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Bringing old art home in the shape of plates, walls

Homegrown décor and homeware brands are giving traditional arts a unique twist to sell brand India to the global consumer

Foldable tea tray and tableware from India circus
Foldable tea tray and tableware from India circus

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Brightly coloured peacocks, entwined floral vines, perky parrots—for decades, these motifs have been synonymous with Paithani saris, celebrating the rich textile legacy of Maharashtra.

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Few months ago, the design team at clothing and lifestyle brand Jaypore had an idea: Why not juxtapose motifs woven on textiles such as Paithani on to every day objects like porcelain table- and serve-ware, rustic-style ceramics and floral-print stoneware? After three months of research, delving into archives and records of Paithani designs and discussions with weavers, the team created Valleys Of Sahyadri, a collection of teacups, a mithai plate, pasta bowls, placemats and cushions, that celebrates the craft and informs the world about its richness.

“The team just said why don’t we take our textiles to dinnerware,” recalls Rashmi Shukla, business head and spokesperson of Jaypore. “We chose Paithani because of its colours and unique motifs.”

Jaypore’s collection, which starts at 470, points towards a recent trend in the home décor space: more homegrown brands are looking inwards and collaborating with artisans to create exclusive products and collections meant not just to beautify homes but to also sell the India story around the world.

Shukla explains: “A feeling of India Pride has surged among people. For a brand like ours that is rooted in Indian heritage, it means coming up with collections that introduce customers to as many heritage crafts as possible, in collaboration with the artisans, and present them with our own modern twist.”

Anaadi, a dinnerware collection recently launched by The Plated Project, offers a similar story. Inspired by Madhya Pradesh’s Gond art, the drawing on each item—from a dinner plate to a kulhad—depicts ancient folktales and motifs. The limited collection of 28 pieces is priced at 29,750.

Explaining the idea behind the new collection, The Plated Project’s founder Chitresh Sinha says, “More than educating our audiences about the history of the art form, our intention is to narrate a story that connects with them.” For instance, instead of having dinner plates with Gond art on them, Sinha and his team came up with the idea to create a special “Day and Night” dinner plate set that depicts a popular Gond tale of deity Pashupati. The artwork on each of the Day plate and the Night one depicts one half of the story.

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One of the most effective ways to get people interested in traditional art forms is to create products that are one of a kind, believes Sinha. “They make for great conversation starters around a dinner table,” he adds.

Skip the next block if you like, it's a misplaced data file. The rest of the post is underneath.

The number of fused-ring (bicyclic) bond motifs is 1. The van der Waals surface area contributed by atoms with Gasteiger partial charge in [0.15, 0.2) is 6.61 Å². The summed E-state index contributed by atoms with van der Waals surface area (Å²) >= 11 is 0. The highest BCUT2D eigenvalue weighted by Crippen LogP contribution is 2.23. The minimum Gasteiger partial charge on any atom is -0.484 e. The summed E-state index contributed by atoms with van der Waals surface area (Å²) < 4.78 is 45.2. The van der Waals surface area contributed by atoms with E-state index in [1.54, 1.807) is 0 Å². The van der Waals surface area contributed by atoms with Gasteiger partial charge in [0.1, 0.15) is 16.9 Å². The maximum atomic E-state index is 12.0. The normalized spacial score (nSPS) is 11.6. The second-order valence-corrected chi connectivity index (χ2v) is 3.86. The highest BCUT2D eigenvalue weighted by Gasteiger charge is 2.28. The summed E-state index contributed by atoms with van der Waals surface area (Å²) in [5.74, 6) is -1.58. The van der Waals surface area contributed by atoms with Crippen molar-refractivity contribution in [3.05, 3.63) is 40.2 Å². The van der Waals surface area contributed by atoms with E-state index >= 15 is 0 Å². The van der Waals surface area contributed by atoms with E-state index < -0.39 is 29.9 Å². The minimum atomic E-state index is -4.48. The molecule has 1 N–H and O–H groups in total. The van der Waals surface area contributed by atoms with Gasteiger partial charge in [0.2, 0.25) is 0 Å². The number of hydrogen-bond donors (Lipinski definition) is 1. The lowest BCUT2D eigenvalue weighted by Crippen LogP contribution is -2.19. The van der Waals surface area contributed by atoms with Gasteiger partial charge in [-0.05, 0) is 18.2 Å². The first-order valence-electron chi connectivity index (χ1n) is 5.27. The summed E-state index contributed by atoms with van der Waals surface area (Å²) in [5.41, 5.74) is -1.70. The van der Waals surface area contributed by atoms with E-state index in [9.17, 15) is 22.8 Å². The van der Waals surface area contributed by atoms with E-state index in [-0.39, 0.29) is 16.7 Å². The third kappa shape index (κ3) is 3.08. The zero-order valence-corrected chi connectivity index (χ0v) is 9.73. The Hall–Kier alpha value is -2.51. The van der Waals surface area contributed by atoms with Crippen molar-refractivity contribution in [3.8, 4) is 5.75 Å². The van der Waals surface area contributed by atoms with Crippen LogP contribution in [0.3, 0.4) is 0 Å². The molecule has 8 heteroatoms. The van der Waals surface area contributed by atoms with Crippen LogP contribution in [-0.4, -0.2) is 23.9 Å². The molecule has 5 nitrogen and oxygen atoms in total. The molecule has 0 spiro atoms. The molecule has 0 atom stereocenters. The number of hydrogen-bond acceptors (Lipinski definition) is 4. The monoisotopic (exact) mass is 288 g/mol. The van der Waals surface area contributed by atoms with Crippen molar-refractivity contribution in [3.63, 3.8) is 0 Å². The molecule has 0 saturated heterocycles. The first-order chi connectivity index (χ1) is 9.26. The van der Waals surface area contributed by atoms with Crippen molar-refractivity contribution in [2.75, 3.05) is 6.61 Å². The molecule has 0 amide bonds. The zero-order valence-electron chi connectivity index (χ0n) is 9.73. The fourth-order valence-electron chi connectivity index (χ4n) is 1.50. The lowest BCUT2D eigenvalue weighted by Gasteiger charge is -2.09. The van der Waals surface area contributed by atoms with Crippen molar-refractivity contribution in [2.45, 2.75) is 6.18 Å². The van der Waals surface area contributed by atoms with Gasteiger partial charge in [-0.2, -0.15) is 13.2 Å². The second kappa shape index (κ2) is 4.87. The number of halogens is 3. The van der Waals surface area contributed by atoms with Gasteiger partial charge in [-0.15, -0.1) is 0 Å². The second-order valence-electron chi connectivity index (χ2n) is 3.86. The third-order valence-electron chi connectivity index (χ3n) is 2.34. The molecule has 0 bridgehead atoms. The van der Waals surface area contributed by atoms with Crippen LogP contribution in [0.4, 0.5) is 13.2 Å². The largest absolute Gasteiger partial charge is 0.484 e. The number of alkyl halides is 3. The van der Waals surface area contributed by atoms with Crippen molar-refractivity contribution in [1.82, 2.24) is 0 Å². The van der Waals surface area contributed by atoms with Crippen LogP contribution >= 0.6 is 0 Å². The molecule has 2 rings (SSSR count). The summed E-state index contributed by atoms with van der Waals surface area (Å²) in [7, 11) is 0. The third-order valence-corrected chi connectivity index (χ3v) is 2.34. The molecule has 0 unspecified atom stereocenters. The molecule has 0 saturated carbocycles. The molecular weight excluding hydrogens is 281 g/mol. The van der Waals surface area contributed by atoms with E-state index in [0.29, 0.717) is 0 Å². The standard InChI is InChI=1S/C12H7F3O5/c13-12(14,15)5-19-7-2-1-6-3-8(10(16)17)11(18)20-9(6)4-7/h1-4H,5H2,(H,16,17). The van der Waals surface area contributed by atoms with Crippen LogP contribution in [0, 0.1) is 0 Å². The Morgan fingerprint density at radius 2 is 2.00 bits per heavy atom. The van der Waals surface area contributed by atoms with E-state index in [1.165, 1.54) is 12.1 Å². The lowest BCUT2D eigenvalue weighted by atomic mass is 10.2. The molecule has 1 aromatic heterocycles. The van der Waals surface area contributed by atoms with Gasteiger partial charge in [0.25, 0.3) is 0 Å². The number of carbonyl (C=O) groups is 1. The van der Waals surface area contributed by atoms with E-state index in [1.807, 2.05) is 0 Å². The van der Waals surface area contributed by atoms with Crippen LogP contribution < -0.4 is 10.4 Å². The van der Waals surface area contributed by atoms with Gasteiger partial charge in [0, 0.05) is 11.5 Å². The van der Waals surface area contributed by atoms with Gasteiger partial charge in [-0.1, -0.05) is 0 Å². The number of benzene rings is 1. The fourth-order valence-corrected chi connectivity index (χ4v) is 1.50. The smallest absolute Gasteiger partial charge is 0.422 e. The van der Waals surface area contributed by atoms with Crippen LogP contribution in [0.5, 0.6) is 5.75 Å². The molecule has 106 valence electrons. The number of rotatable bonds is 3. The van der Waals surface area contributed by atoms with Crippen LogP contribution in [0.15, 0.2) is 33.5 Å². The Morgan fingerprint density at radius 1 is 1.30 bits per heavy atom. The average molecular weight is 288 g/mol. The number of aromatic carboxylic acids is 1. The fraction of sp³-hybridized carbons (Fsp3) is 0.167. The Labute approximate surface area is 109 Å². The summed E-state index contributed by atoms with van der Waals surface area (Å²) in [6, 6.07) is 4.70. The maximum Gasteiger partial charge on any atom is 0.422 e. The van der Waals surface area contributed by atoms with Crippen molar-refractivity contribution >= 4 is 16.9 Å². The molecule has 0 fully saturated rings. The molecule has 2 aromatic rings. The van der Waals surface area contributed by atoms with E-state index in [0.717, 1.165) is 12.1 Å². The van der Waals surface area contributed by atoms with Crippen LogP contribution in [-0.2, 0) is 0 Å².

Jaypore's Paithani-inspired homeware collection
Jaypore's Paithani-inspired homeware collection

According to Shukla, such collections also help add more colour to daily routines.

“If you own a Paithani sari, you are more likely to keep it locked away. But here, by owning a cup from the collection, you can make the art of Paithani a part of your daily tea drinking routine,” she says.

When Krsnaa Mehta started India Circus over a decade ago, there weren’t many homegrown brands in the home décor space. With his brand, Mehta brought vibrant colours and loud quirky prints inspired from the country’s past and present into people’s homes. “When I was studying in America, there was nothing I could take back as a gift from India except for those handicrafts that you got at the Bombay Store. For a country steeped in tradition, there was not enough. The whole idea behind starting the brand was that I wanted to create products that would make me proud of gifting India to people,” says Mehta, the founder and design director of India Circus, a brand that regularly offers India-inspired collections of cups, trays, lunch boxes, wall paper, premium dinner sets and furniture. He’s currently working on a reverse collaboration of sorts. “I recently met someone who makes the most beautiful handwoven stoles and shawls,” he shares. “I am going to give him our designs to be woven into stoles.”

Vasundhara Kumar of label Eartthry, meanwhile, worked with an indigenous tribe from Nagaland whom she met at an expo, to create a new collection of everyday objects like trays and tissue boxes, called Palmea (priced 1,200). Made using rattan work, the collection combines the ancient technique with Art-Deco style aesthetics.

Such collaborations tend to be a win-win for both artisans and brands, says Chirag Vohra, founder of Mumbai-based luxury home décor store Mason Home. The brand has been working with a cluster of women artisans from Rajasthan for the past three years to create its Indian product lines. “We help them reach a market they otherwise wouldn’t have had access to. Sometimes we give them creative inputs like the colour palette to be used, ideas for designs and raw materials. Our benefit is, of course, the revenue we make from the sale,” he explains.

Whether it’s fashion or home décor and furnishings, the focus on all things India is more than welcome. The trick lies in, as Mehta says, keeping it “different and individualistic.”

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